Five reasons why Queensland should adopt a national ATAR score (like everyone else)

A national tertiary entrance score would be easier for everyone. Shutterstock

Queensland has a unique approach to grading Year 11 and 12 students for entry to university. Called the Overall Position (or OP) system, the current version has been in place since 1992. It is much loved locally because it involves school-based assessment and teacher moderation of student scores rather than the dreaded end of year exams. Under the Queensland system, all students who are eligible - and many are not - are allocated an OP score of between 1 and 25, with an “OP1” an effective prerequisite for entrance into some of the most exclusive tertiary programs.

But despite the advantages of the OP regime, Queensland is now the only state in Australia that does not provide students with an Australian Tertiary Admission Rank (ATAR). The time has come for Queensland to join the rest of the country. Here are five reasons why:

1) The ATAR is more precise

The main difference between the OP and the ATAR - the default everywhere else in Australia - is that an OP is a broad band while an ATAR is a fine-grained score. A student can obtain a specific ATAR such as 94.35. In Queensland that could equate to either an OP1 or an OP2, depending upon the overall cohort.

The defined ATAR enables university admissions officers to make a clear and obvious decision about who is above a cut-off score and who is below it.

2) The times are changing

The OP regime suited Queensland when education budgets were growing year after year; when teachers were well funded for professional development; and when relatively small numbers of secondary students ended up going to university. But with Queensland’s public debt now topping $80 billion that cannot be sustained. When money is scarce and tertiary places are hotly contested, a tightly defined system is essential.

3) More people are moving interstate

Two-way movements of school-leavers into and out of Queensland are significant. Interstate migration figures to Victoria have never been higher and net movements of school-leavers to Western Australia and Queensland remain buoyant. If every other state and territory in the nation has adopted an ATAR as a measure of tertiary entrance, it is just not fair to interstate migrants to put a different hurdle in their path.

4) Many university entrants do not have an OP

Many university applicants do not have an OP score in the first place. Some have gone to TAFE, some are mature-age students with no post-secondary education, and some are from other countries, let alone states. For all of these applicants, the initials “OP” are a weird acronym signifying next to nothing.

Every year more and more high school students are being home-schooled; the latest figures suggest that between 10,000 and 30,000 school-aged people in Australia are being schooled at home, usually by relatives. The numbers are increasing all the time, for reasons of preference, religion, or parental choice.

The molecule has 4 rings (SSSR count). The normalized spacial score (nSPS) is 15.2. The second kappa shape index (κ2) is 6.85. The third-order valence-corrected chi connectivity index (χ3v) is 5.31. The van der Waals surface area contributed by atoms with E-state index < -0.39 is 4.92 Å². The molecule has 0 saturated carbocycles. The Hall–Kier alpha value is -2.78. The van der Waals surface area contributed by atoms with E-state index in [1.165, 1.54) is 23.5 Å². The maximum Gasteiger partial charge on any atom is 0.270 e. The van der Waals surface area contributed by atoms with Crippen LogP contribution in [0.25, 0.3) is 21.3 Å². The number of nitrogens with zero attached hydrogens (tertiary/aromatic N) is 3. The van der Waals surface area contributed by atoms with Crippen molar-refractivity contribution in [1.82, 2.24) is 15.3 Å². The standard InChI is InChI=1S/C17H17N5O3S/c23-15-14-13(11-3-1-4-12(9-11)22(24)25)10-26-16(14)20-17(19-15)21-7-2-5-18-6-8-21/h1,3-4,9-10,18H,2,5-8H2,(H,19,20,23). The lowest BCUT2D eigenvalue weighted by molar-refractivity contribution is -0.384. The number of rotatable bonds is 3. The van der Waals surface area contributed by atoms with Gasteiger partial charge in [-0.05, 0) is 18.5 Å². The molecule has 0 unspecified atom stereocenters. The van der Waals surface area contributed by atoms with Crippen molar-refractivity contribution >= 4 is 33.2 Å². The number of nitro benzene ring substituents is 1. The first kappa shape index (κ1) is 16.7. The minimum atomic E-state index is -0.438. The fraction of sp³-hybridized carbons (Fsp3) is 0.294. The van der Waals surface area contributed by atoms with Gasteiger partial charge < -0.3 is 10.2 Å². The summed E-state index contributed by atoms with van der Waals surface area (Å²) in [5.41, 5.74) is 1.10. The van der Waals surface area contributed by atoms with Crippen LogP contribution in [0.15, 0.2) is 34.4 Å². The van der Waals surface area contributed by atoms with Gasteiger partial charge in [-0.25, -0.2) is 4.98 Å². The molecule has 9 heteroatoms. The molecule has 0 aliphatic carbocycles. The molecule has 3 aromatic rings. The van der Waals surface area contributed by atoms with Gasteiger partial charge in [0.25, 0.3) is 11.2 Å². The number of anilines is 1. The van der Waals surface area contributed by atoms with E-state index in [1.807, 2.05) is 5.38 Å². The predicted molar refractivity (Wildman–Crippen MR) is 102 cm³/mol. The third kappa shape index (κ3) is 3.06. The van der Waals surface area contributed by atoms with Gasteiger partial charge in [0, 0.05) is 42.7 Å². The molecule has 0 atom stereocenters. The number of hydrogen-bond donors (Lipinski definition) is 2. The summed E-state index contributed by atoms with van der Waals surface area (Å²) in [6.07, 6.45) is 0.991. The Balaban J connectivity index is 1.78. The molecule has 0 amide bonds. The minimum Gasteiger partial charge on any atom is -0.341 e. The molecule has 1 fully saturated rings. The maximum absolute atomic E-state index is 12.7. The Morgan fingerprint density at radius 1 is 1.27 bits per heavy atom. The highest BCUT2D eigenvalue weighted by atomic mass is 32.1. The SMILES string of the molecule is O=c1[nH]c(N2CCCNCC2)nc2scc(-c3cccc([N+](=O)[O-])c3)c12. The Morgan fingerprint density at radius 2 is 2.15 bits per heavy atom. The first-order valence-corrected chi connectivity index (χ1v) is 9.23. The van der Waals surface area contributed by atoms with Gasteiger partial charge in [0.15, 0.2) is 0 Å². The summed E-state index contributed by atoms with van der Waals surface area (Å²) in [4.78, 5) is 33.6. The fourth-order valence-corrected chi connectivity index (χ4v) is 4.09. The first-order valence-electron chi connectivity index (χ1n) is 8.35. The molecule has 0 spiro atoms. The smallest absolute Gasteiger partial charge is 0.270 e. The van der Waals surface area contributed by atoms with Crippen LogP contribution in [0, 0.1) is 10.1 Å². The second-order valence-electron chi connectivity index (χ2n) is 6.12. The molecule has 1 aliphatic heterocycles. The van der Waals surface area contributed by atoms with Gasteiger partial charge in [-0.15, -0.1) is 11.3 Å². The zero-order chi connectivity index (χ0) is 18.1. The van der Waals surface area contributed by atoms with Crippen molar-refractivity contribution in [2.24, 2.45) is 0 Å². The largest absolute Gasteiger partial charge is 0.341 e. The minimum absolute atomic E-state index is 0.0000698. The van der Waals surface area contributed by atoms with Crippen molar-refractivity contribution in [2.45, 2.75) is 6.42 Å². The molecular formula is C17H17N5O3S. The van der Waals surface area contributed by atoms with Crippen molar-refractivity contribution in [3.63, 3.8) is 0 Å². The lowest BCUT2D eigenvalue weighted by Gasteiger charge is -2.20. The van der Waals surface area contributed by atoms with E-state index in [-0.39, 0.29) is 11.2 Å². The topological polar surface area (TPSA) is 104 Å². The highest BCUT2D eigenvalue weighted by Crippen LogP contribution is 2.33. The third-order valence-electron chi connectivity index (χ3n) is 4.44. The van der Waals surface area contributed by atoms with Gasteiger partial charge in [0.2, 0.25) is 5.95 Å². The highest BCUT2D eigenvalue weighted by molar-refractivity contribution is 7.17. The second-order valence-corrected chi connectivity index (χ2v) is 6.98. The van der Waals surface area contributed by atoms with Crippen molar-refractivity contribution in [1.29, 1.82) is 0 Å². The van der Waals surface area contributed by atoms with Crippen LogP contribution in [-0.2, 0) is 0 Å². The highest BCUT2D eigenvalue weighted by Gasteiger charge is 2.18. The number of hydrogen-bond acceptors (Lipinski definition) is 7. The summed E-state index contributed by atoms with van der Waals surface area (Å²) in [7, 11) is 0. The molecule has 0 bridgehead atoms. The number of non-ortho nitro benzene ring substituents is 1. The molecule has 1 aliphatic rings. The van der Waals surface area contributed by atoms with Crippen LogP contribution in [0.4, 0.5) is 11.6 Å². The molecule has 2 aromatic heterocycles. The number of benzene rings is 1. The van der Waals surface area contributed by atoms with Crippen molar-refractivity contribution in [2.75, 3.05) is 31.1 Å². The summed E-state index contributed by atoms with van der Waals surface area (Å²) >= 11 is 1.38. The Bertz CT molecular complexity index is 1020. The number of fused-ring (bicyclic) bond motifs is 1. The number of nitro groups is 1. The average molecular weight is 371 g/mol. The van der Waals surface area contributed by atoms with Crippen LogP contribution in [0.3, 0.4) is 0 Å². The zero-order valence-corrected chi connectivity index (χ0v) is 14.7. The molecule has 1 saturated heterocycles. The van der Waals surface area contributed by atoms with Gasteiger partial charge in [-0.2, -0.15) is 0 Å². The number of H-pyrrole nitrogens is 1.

Meanwhile, increasing numbers of Australian teenagers are opting for alternative systems such as the International Baccalaureate, or IB. About [150 schools](]( in Australia are offering the IB at primary and secondary levels. Many of these alternative-entry students have no OP score and many are seeking university admission, often at a very high level.

All universities, including all Queensland campuses, calculate an equivalent rank for all of these applicants, giving them a fair and equitable chance to access university places and financial support. While IB or home-schooled students can receive a ranked score, they cannot get an OP.

5) OP-eligible students can get ATARs anyway

Perhaps the most important factor pushing the OP regime towards extinction is that Queensland universities have already adopted a de facto ATAR in order to select students. Partly because of the nationwide trend towards comparability and portability, every OP-eligible applicant for a first-year place at a Queensland university in 2014 was allocated an ATAR score, even if they did not realise it.

The irony is that Queensland universities are currently not allowed to reveal those scores directly to students and parents, even if they ask. If applicants go through the Queensland Studies Authority, their scores can be divulged in confidence. The level of secrecy and administration around this is a major cause of frustration for applicants, for institutions and for tertiary admissions centres.

In the end, a national ATAR score for every state and territory is logical, inevitable, inescapable and it is already waiting in the wings. It is time for Queensland to join in.